The contest project that the “Gran” firm prepared for the Malaya Trubetskaya Street in Moscow is based on the author’s vision of what a club house may look like amidst dense and high-profile surroundings. The two units are designed as volumetric frames of apartments overlooking the park.
Written by: Translated by: Anton Mizonov
06 April 2017
This land site, located in the very midst of the Khamovniki District, right across from the Mandelstam Park and the Trubetskoy Estate, is definitely a spot for which a lot of architects would love to design – but one which needs to be “showcased” in the right way. Literally the next but one project is the “Sadovye Kvartaly” (“Garden Quarters”) housing complex with its modern and vivid architecture, quickly developing infrastructure, and high-quality living environment that promises every comfort in the world to its inhabitants: a creek, a landscaped in-block area, and multilevel green yards. How can one possibly hold its own against such a gorgeous neighbor and its exuberant lifestyle? Only aristocratic existence as a mansion inside a members-only “club” – and, given the small allowable square footage and height, a club house becomes pretty much the obvious choice by default. In this case, the developer sells not so much square footage as the housing format: the bliss of solitude in the center of the city. And, if we are to draw a parallel between a densely populated city block and a bustling “royal court”, then the club house may definitely claim the status of a “royal residence”.
The “royal residence” must, of course, offer every comfort as well: a swimming pool, a fitness center, and retail zones which could cater for the residents’ needs and – at the expense of the rent pay – the maintenance costs as well. Even the range of apartment plans does not matter that much in such a situation, although no one can reproach the project for its “unthought-out” apartment plans. First of all, however, the architecture must live up to its format, and the “retinue” that makes the “king”.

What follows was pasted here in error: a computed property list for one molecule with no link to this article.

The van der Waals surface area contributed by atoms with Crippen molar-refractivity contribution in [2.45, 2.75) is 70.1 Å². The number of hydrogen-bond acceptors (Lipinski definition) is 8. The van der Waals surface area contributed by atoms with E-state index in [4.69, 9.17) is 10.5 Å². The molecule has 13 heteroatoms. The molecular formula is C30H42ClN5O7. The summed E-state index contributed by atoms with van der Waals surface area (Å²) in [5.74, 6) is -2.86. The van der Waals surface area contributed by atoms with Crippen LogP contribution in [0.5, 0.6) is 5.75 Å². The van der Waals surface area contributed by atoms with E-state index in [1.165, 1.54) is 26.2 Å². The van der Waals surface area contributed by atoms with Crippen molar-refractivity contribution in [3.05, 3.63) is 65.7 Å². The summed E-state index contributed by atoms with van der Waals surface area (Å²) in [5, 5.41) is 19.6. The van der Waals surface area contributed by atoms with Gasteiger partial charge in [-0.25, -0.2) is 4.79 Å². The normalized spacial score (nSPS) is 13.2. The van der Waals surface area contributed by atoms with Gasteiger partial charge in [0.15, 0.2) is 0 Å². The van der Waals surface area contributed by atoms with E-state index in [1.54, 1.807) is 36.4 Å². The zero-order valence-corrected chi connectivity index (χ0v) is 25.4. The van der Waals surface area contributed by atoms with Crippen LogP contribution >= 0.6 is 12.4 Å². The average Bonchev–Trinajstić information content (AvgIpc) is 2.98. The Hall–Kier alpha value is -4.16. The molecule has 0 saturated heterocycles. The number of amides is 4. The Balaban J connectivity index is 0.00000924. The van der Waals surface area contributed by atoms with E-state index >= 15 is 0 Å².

Thus, the developer announced a competition – also of a “club” type, i.e. a closed competition for selected companies. What became the “membership charge” was a serious, although habitual for any architect, task: the dense surroundings set forth strict requirements in terms of lighting, insulation, and visual properties. In order to meet these requirements and at the same time organize a convenient driving access to the building, the “Gran” architects developed the elongated site depth-wise, designing the building in the form of two volumes that are shifted in respect to one another to such extent that they almost do not overlap with or obscure each other. At the same time, the further unit is 5 stories taller (13 as opposed to 8) and is connected to the closer one with a single-story podium. In addition to all the public, maintenance, and management premises, including the sales office and a swimming pool, this podium also contains a spacious entrance lobby.
On the outside, the entrance zone is just as spacious and is covered by a powerful cantilevered structure. This large cantilever – which has already become part of the “signature style” of the leader of this firm, Pavel Andreev – also covers both the closest entrance from the Trubetskaya Street, one that leads to the office part, and the glass doors which are hidden in the depth of the podium and lead to the private and main residential parts of the complex. One can drive up here, exiting from the Trubetskaya Street and driving along the side end of the neighboring “wavy” building. And, moving in the same direction and turning left, one will find himself at the entrance to the underground parking garage.